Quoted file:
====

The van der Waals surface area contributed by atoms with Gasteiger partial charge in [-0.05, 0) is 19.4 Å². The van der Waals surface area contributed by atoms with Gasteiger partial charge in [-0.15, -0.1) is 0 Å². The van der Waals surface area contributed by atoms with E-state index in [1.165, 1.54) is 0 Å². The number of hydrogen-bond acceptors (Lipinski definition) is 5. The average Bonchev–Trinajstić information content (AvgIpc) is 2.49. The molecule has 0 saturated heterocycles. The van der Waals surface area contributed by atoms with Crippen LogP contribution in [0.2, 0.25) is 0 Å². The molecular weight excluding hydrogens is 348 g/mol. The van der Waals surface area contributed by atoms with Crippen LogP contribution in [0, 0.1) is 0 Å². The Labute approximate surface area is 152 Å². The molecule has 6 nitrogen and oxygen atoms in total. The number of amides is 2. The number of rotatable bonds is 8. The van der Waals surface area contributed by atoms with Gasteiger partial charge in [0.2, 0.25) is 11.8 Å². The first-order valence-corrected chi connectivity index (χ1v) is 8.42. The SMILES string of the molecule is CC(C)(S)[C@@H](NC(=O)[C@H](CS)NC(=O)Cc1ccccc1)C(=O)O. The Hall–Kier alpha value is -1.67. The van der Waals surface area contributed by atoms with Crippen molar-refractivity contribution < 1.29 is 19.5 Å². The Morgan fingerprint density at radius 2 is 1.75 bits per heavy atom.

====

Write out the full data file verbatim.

The van der Waals surface area contributed by atoms with Gasteiger partial charge in [-0.05, 0) is 19.4 Å². The van der Waals surface area contributed by atoms with Gasteiger partial charge in [-0.15, -0.1) is 0 Å². The van der Waals surface area contributed by atoms with E-state index in [1.165, 1.54) is 0 Å². The number of hydrogen-bond acceptors (Lipinski definition) is 5. The average Bonchev–Trinajstić information content (AvgIpc) is 2.49. The molecule has 0 saturated heterocycles. The van der Waals surface area contributed by atoms with Crippen LogP contribution in [0.2, 0.25) is 0 Å². The molecular weight excluding hydrogens is 348 g/mol. The van der Waals surface area contributed by atoms with Crippen LogP contribution in [0, 0.1) is 0 Å². The Labute approximate surface area is 152 Å². The molecule has 6 nitrogen and oxygen atoms in total. The number of amides is 2. The number of rotatable bonds is 8. The van der Waals surface area contributed by atoms with Gasteiger partial charge in [0.2, 0.25) is 11.8 Å². The first-order valence-corrected chi connectivity index (χ1v) is 8.42. The SMILES string of the molecule is CC(C)(S)[C@@H](NC(=O)[C@H](CS)NC(=O)Cc1ccccc1)C(=O)O. The Hall–Kier alpha value is -1.67. The van der Waals surface area contributed by atoms with Crippen molar-refractivity contribution < 1.29 is 19.5 Å². The Morgan fingerprint density at radius 2 is 1.75 bits per heavy atom.